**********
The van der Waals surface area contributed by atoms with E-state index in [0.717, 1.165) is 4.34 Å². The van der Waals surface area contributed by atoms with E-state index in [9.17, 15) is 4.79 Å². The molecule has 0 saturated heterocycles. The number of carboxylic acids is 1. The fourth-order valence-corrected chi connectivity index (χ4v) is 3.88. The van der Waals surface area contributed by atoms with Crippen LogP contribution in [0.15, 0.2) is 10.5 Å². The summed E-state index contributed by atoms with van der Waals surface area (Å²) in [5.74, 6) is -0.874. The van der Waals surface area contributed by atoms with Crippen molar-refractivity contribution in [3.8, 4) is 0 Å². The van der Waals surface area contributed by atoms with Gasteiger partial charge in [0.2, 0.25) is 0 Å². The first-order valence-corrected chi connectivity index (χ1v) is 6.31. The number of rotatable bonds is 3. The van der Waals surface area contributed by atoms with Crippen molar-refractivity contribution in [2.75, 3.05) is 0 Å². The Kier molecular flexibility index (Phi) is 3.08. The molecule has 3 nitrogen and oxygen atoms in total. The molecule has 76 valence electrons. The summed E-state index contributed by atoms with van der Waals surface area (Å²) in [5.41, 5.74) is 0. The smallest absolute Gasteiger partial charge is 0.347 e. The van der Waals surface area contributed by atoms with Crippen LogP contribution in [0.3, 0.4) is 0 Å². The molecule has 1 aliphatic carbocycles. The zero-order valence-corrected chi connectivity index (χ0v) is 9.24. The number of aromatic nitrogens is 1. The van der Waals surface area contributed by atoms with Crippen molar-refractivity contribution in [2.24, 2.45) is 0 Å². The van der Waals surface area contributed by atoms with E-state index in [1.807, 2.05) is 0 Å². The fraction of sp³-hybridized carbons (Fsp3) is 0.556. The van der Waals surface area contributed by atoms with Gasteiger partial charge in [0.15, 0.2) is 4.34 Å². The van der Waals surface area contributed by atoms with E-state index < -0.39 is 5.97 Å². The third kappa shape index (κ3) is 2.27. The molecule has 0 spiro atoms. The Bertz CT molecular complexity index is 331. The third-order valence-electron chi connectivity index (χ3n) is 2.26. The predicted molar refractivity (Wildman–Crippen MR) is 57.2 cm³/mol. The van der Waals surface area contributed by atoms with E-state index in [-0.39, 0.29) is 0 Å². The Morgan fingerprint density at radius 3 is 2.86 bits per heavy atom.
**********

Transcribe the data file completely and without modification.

The van der Waals surface area contributed by atoms with E-state index in [0.717, 1.165) is 4.34 Å². The van der Waals surface area contributed by atoms with E-state index in [9.17, 15) is 4.79 Å². The molecule has 0 saturated heterocycles. The number of carboxylic acids is 1. The fourth-order valence-corrected chi connectivity index (χ4v) is 3.88. The van der Waals surface area contributed by atoms with Crippen LogP contribution in [0.15, 0.2) is 10.5 Å². The summed E-state index contributed by atoms with van der Waals surface area (Å²) in [5.74, 6) is -0.874. The van der Waals surface area contributed by atoms with Crippen molar-refractivity contribution in [3.8, 4) is 0 Å². The van der Waals surface area contributed by atoms with Gasteiger partial charge in [0.2, 0.25) is 0 Å². The first-order valence-corrected chi connectivity index (χ1v) is 6.31. The number of rotatable bonds is 3. The van der Waals surface area contributed by atoms with Crippen molar-refractivity contribution in [2.75, 3.05) is 0 Å². The Kier molecular flexibility index (Phi) is 3.08. The molecule has 3 nitrogen and oxygen atoms in total. The molecule has 76 valence electrons. The summed E-state index contributed by atoms with van der Waals surface area (Å²) in [5.41, 5.74) is 0. The smallest absolute Gasteiger partial charge is 0.347 e. The van der Waals surface area contributed by atoms with Crippen LogP contribution in [0.3, 0.4) is 0 Å². The molecule has 1 aliphatic carbocycles. The zero-order valence-corrected chi connectivity index (χ0v) is 9.24. The number of aromatic nitrogens is 1. The van der Waals surface area contributed by atoms with Crippen molar-refractivity contribution in [2.24, 2.45) is 0 Å². The van der Waals surface area contributed by atoms with E-state index in [1.807, 2.05) is 0 Å². The fraction of sp³-hybridized carbons (Fsp3) is 0.556. The van der Waals surface area contributed by atoms with Gasteiger partial charge in [0.15, 0.2) is 4.34 Å². The van der Waals surface area contributed by atoms with E-state index < -0.39 is 5.97 Å². The third kappa shape index (κ3) is 2.27. The molecule has 0 spiro atoms. The Bertz CT molecular complexity index is 331. The third-order valence-electron chi connectivity index (χ3n) is 2.26. The predicted molar refractivity (Wildman–Crippen MR) is 57.2 cm³/mol. The van der Waals surface area contributed by atoms with E-state index in [-0.39, 0.29) is 0 Å². The Morgan fingerprint density at radius 3 is 2.86 bits per heavy atom.